Being a Special Constable is an incredible window on the "other side" of life, one that most people don't even know exists and which they are unlikely ever to come into contact with. You will see people at their very worst (and sometimes at their best). You will have to use your strength of character and common sense to deal with incidents ranging from missing persons to burglaries, assaults and car accidents. These experiences are of course going to change you and the way you view life. You will "harden" to them as you become more experienced.
Being a Special Constable is usually interesting, occasionally dangerous and sometimes frustrating. But almost always hugely rewarding. You need to have a robust sense of humour and plenty of common sense and try to avoid getting too cynical - difficult sometimes!
This is flexible. There are now opportunities in more specialist roles and Special Constables are not necessarily “tied” to a particular shift or location.
We ask that you volunteer 16 hours per month or more if you can.
Through promotion, you can rise up through the Special Constabulary ranks. Each rank progression brings extra responsibility as with the regular service.
Yes. Once you have completed your initial training course and are out performing duty, your continuous training will be delivered to ensure you are always up to date with current laws, legislation and procedural matters. You will also be working towards Independent Patrol Status, with the help of a Development Portfolio (PACS).
Special Constables are now a fundamental part of how we deliver policing and the Association of Chief Police Officers recognises the importance of continuing to further professionalise the Special Constabulary nationally with the introduction of the national rank structure, national strategy and professional development through national occupational standards supported by the College of Policing.
Conversely, many Special Constables bring specialist transferable skills attained outside of the police service to the organisation and many possess training and experience that are not ordinarily gained within the police.
Being a Special Constable will enable you to experience all aspects of police work and gain a wealth of professional knowledge. There are promotion prospects within the Special Constabulary through their own rank structure. However, time served as a special officer will not guarantee a position as a regular officer.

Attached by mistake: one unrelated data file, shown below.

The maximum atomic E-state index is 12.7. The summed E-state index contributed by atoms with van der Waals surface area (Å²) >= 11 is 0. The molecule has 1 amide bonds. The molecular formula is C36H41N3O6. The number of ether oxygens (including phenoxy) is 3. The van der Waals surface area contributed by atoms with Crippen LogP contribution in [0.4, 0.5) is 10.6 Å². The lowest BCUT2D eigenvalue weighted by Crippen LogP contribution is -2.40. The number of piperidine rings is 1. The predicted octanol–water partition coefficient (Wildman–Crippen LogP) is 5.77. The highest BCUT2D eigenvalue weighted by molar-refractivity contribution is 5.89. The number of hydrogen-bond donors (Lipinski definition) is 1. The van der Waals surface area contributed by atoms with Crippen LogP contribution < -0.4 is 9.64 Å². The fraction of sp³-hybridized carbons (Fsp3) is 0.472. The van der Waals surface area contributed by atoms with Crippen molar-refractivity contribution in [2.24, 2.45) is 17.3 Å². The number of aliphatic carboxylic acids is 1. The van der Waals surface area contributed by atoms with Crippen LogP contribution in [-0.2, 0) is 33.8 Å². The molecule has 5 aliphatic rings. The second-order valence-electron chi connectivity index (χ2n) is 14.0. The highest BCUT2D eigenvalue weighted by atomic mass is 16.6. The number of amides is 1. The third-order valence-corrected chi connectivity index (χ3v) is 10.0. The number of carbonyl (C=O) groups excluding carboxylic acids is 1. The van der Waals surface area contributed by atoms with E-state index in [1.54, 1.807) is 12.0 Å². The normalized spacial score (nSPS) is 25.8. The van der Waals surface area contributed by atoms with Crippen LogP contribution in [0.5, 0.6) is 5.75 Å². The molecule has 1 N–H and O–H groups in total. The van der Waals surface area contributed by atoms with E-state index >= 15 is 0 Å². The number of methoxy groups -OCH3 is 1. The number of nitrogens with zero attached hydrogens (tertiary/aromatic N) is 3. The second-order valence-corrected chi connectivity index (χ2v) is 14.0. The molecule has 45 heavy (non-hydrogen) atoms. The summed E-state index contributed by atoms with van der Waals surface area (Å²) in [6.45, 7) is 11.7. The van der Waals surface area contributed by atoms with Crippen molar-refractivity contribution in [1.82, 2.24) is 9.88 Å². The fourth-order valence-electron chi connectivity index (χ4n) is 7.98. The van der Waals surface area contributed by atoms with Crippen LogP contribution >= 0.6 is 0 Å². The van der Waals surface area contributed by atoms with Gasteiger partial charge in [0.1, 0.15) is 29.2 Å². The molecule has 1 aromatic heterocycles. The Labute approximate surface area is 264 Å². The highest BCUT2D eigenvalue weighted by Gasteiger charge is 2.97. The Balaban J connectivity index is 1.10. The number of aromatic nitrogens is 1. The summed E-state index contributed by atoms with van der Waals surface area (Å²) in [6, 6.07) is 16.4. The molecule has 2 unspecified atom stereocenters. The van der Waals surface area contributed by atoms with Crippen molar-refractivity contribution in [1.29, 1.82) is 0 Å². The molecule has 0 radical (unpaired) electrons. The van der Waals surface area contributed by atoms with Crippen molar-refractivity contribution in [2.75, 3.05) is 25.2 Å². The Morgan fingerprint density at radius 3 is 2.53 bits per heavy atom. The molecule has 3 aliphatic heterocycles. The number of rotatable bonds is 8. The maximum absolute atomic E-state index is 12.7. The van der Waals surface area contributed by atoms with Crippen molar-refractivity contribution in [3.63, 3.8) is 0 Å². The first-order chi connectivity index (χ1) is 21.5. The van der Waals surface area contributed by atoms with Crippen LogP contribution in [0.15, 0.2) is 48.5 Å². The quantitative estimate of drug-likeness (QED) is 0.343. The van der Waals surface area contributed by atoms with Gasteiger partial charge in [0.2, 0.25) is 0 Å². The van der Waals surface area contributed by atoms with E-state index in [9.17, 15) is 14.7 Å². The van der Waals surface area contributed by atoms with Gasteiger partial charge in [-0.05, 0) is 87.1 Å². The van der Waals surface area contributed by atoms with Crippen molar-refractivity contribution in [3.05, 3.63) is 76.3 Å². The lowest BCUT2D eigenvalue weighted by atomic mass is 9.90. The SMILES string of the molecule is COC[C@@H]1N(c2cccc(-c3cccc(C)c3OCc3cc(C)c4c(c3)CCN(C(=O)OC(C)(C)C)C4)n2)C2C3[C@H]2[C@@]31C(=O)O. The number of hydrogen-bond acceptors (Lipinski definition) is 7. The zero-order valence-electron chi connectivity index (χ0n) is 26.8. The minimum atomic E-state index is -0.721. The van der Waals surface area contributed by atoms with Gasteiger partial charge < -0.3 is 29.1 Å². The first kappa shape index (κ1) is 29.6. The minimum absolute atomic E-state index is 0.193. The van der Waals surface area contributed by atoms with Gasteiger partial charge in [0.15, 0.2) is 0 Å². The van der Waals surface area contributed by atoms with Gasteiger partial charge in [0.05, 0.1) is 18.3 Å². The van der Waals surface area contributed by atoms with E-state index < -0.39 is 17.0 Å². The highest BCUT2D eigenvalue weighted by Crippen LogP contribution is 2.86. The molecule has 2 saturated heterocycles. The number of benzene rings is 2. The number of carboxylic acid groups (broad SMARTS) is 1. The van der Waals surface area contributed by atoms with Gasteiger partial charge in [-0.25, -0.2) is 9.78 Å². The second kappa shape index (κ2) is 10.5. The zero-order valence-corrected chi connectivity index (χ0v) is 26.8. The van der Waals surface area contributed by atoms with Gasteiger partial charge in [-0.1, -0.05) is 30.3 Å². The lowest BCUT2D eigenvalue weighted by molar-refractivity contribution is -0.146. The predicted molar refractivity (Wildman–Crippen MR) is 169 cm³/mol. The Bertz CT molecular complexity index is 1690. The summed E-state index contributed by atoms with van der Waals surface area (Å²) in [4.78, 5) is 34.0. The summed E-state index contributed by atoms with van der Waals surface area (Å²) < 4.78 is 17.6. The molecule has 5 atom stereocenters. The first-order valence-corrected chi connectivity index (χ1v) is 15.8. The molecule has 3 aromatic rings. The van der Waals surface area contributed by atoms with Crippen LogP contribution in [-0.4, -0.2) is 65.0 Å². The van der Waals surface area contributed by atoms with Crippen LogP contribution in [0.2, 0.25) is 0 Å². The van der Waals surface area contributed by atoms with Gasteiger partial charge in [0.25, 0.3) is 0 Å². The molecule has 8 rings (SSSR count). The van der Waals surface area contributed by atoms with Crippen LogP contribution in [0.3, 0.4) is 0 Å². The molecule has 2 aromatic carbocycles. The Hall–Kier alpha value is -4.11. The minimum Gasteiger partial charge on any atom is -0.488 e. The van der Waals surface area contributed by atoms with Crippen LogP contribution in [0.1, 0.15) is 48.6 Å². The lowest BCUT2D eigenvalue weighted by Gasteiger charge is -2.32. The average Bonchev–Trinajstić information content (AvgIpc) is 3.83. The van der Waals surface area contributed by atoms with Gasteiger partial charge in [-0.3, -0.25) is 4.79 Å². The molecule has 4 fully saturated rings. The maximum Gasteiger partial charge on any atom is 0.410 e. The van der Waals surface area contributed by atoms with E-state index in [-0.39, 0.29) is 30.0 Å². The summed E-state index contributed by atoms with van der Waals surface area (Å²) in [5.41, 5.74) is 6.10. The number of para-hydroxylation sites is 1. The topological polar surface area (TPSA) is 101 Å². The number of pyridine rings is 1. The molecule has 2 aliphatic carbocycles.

We accept applications from people aged 18 and upwards. The upper age limit is dependent on your ability to be fit and healthy and pass the medical. But bear in mind that the normal retirement age is 60 years and that new recruits are required to undertake a two-year probationary period.
You must be a British citizen, an EC/EEA national or a Commonwealth citizen or foreign national with no restrictions on your stay in the United Kingdom.
Foreign nationals and UK citizens who have lived abroad may have to wait some time for security and vetting clearance. All applicants have to be vetted to the same standard before appointment.
You have to have been resident in the UK for 3 years before applying, the exception being if the absence was for less than three months or if you were serving or living outside the UK as a result of a military deployment.
A number of crimes will mean a definite or likely rejection of your application, including anyone who has received a formal caution in the last five years, committed a violent crime or public order offence. When applying we would recommend honesty.
Applicants will have their financial status checked. These checks are carried out because police officers/staff have access to privileged information, which may make them vulnerable to corruption.
Applicants with outstanding county court judgements or who have been registered bankrupt with outstanding debts will be rejected.